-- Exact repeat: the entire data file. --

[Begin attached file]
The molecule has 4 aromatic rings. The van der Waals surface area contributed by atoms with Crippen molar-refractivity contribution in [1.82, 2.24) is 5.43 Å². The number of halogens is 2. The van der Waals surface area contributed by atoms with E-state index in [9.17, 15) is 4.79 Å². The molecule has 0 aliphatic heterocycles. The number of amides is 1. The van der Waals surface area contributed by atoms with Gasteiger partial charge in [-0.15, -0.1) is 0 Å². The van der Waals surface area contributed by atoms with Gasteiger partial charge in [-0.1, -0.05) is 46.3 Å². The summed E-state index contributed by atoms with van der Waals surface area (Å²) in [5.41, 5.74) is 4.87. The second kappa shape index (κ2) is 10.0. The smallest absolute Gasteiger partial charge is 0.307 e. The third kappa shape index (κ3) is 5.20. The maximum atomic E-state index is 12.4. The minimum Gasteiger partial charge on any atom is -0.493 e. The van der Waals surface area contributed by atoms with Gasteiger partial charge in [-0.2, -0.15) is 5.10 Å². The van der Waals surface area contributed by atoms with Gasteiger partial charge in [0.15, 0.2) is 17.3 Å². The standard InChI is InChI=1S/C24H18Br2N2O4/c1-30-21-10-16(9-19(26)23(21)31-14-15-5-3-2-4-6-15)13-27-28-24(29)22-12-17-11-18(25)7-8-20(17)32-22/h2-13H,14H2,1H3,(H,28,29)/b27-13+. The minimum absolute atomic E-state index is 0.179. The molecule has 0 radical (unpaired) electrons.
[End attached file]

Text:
The molecule has 4 aromatic rings. The van der Waals surface area contributed by atoms with Crippen molar-refractivity contribution in [1.82, 2.24) is 5.43 Å². The number of halogens is 2. The van der Waals surface area contributed by atoms with E-state index in [9.17, 15) is 4.79 Å². The molecule has 0 aliphatic heterocycles. The number of amides is 1. The van der Waals surface area contributed by atoms with Gasteiger partial charge in [-0.15, -0.1) is 0 Å². The van der Waals surface area contributed by atoms with Gasteiger partial charge in [-0.1, -0.05) is 46.3 Å². The summed E-state index contributed by atoms with van der Waals surface area (Å²) in [5.41, 5.74) is 4.87. The second kappa shape index (κ2) is 10.0. The smallest absolute Gasteiger partial charge is 0.307 e. The third kappa shape index (κ3) is 5.20. The maximum atomic E-state index is 12.4. The minimum Gasteiger partial charge on any atom is -0.493 e. The van der Waals surface area contributed by atoms with Gasteiger partial charge in [-0.2, -0.15) is 5.10 Å². The van der Waals surface area contributed by atoms with Gasteiger partial charge in [0.15, 0.2) is 17.3 Å². The standard InChI is InChI=1S/C24H18Br2N2O4/c1-30-21-10-16(9-19(26)23(21)31-14-15-5-3-2-4-6-15)13-27-28-24(29)22-12-17-11-18(25)7-8-20(17)32-22/h2-13H,14H2,1H3,(H,28,29)/b27-13+. The minimum absolute atomic E-state index is 0.179. The molecule has 0 radical (unpaired) electrons.